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Transforming India-US ties will not occur ‘overnight,’ may take years, US state department

Indian purchases of Russian oil don’t break sanctions but this is 'not the time for business as usual' with Moscow: US official

Paran Balakrishnan Published 11.11.22, 11:16 AM
Representational image.

Representational image. Shutterstock

The transformation of India-US relations could take years and will be a task for the current administration “and for administrations to come,” US State Department spokesman Ned Price has said.

Price made it clear that India would not face sanctions for buying oil from Russia. “The fact that India continues to seek oil and other forms of energy from Russia. That is not something that runs afoul of the sanctions that have been imposed,” he said.


The official’s comments came after foreign minister S. Jaishankar said on a trip to Moscow that India will keep buying Russian oil as it’s economically “advantageous” and that Russia is a “time-tested partner.”

Briefing correspondents, Price said the US understood that India had deep ties with Russia and that it was, “a relationship that developed and was cemented over the course of decades.”

He noted that India-Russia relations “really came into being during the Cold War at a time when the United States was not in a position to be an economic partner, a security partner, a military partner to India.”

Price pointed out that there’s been a dramatic turnaround during the last 25 years and that the US has gradually built up its relationship with India and is attempting to “deepen our partnership with India in every sector.

But he added that developing the relationship would take time. “This is a transition we have always been clear-eyed will not take place overnight, over the course of many months or even over the course of many years.”

Importantly, he added that both Democrat and Republican governments had focused on building the partnership with India.

“It is a bipartisan legacy that this country has achieved over the past quarter century. President George W. Bush’s administration was really the first to put this into effect.”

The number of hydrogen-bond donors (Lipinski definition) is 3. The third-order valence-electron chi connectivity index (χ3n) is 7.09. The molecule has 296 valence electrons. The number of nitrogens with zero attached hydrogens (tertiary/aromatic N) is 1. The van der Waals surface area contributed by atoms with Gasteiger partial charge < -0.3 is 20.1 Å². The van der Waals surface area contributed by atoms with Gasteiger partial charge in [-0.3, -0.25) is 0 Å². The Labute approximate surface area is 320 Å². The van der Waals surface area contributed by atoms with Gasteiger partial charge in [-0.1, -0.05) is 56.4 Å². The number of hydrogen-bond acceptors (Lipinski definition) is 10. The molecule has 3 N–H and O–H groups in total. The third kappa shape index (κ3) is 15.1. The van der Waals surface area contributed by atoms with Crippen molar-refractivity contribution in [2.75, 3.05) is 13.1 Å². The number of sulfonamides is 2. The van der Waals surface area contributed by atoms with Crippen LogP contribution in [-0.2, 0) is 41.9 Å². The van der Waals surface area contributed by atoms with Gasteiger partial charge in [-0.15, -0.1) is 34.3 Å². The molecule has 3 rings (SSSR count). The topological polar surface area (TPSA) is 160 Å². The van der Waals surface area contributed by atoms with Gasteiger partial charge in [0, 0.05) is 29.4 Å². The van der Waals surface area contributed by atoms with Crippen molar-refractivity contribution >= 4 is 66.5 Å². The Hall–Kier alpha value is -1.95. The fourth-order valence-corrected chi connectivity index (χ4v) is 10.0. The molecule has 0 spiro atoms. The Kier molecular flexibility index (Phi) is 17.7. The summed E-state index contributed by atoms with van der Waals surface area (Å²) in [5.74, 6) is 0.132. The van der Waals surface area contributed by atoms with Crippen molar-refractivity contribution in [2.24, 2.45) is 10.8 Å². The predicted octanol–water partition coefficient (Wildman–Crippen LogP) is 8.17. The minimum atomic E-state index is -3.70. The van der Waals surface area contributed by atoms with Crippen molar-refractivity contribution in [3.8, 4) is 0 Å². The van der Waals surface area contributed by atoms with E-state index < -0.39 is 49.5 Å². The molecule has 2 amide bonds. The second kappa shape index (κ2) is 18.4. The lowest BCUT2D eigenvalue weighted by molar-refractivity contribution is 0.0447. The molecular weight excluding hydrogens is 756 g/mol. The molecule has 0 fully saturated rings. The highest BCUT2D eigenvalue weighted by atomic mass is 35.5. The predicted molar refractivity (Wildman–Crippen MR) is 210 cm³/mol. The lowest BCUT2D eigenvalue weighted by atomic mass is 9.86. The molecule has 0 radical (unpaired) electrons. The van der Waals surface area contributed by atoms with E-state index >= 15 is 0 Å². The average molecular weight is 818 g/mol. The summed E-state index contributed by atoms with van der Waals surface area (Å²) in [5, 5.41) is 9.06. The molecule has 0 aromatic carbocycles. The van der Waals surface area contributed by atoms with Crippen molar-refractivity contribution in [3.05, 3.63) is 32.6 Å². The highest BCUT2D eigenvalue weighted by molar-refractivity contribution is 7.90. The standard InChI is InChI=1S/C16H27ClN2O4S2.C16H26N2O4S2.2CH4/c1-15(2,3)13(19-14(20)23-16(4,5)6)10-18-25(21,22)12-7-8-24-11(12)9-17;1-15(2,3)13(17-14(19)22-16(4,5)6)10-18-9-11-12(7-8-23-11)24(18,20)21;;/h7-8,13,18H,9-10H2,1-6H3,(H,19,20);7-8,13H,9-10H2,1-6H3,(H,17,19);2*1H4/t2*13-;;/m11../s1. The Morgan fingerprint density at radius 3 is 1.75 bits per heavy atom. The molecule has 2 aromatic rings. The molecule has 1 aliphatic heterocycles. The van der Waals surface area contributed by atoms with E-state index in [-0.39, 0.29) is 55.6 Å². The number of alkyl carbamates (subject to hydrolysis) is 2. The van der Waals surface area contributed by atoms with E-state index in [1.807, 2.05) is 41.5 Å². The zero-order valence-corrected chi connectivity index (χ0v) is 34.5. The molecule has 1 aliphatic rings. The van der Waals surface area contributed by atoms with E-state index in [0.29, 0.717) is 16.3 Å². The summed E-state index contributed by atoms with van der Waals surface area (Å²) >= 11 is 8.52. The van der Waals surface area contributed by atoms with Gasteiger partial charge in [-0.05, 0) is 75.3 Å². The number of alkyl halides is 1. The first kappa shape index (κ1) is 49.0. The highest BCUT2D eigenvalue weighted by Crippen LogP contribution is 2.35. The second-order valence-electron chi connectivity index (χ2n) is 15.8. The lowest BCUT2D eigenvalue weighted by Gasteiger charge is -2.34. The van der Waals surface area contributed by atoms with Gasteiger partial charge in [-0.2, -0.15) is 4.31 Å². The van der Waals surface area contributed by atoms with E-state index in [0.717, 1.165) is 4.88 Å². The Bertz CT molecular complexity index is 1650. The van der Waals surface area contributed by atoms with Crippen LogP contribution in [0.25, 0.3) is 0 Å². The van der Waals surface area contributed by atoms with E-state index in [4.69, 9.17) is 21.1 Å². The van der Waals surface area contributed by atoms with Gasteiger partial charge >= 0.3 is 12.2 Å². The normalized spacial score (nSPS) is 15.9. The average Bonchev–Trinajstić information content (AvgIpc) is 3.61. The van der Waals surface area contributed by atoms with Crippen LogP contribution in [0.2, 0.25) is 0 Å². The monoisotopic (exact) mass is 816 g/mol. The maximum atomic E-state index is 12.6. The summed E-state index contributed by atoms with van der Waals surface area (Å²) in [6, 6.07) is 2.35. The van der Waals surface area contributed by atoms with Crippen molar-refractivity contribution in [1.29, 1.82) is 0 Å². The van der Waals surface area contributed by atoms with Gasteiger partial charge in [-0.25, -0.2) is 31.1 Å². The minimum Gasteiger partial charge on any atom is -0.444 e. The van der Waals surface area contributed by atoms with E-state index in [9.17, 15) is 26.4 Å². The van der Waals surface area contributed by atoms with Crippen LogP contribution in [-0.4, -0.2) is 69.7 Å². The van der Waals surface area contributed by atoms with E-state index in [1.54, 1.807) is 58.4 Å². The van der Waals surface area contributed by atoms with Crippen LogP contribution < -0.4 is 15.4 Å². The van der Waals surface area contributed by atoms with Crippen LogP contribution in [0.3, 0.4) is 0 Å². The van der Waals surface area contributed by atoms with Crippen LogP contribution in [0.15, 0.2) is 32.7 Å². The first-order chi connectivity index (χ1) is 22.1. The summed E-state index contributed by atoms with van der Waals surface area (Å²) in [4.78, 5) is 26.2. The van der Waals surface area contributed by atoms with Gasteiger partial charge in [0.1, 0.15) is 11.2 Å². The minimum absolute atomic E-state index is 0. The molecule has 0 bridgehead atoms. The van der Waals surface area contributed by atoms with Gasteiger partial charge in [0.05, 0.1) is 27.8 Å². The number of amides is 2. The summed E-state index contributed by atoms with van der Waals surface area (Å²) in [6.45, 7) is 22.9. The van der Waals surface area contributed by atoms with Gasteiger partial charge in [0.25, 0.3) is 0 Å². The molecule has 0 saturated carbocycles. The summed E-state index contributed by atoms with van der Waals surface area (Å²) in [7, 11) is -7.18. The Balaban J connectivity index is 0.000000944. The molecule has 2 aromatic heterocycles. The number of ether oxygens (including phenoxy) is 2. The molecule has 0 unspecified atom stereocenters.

Price was briefing correspondents in the wake of Foreign Secretary Vinay Kwatra’s meetings in Washington with Deputy Secretary of State Wendy Sherman, amongst others.

Almost simultaneously, Jaishankar has been holding high-level talks with Russian leaders in Moscow. India could also be playing a behind-the-scenes role to bring the US and Russia together for talks on the Ukraine war.

India has been walking a delicate tightrope between the US and Russia in recent months since February when the war began and has received flak from the European governments and the Western press for buying large quantities of Russian oil.

In October, India bought a huge 900,000 barrels per day (BPD) of Russian crude. It also bought a record 160,000 BPD of fuel oil which is used as bunkering oil for ships and also for home heating. India now is the biggest buyer globally of Russian crude.

During his briefing, Price pointed out that India and the US have been in touch constantly since the war started.

“We’ve had a number of high-level engagements with our Indian counterparts. Just yesterday Deputy Secretary Wendy Sherman had a wide-ranging discussion with Foreign Secretary Kwatra.” He added that earlier Secretary of State Anthony Blinken and Foreign Minister S. Jaishankar had met in the State Department.

“The messages we heard from Foreign Minister Jaishankar were not dissimilar in some ways from what we heard from Prime Minister Modi at the UN when he made it very clear this is not an era of war,” Price said. He added that it’s “especially important that the Russians hear that message from countries like India that are neighbours who have economic, diplomatic social ties.”

The spokesman said the US understood that “India is a large country, a vast country with a large economy that has many needs.” However, he sounded a warning note, saying: “We have also been clear that this is not the time for business as usual with Russia.”

He made it clear the US feels, “it is incumbent on countries around the world to do what they can to lessen those economic ties with Russia. That’s something that’s in the collective interest but it is also in the bilateral interest of countries around the world.”

He said countries should in the course of time, “wean their dependence on Russian energy.” He added that, “Russia is not a reliable source of energy and there have been a number of countries that have learnt this the hard way,” referring to European nations.

The US aims to impose price caps on purchases of Russian oil starting in December. Currently, price caps are slated to come into effect on contracts signed before December 5th and which are delivered by January 19. But it may push back the start of the plan because there are worries that oil prices could shoot through the roof if Russian oil goes off the market globally.

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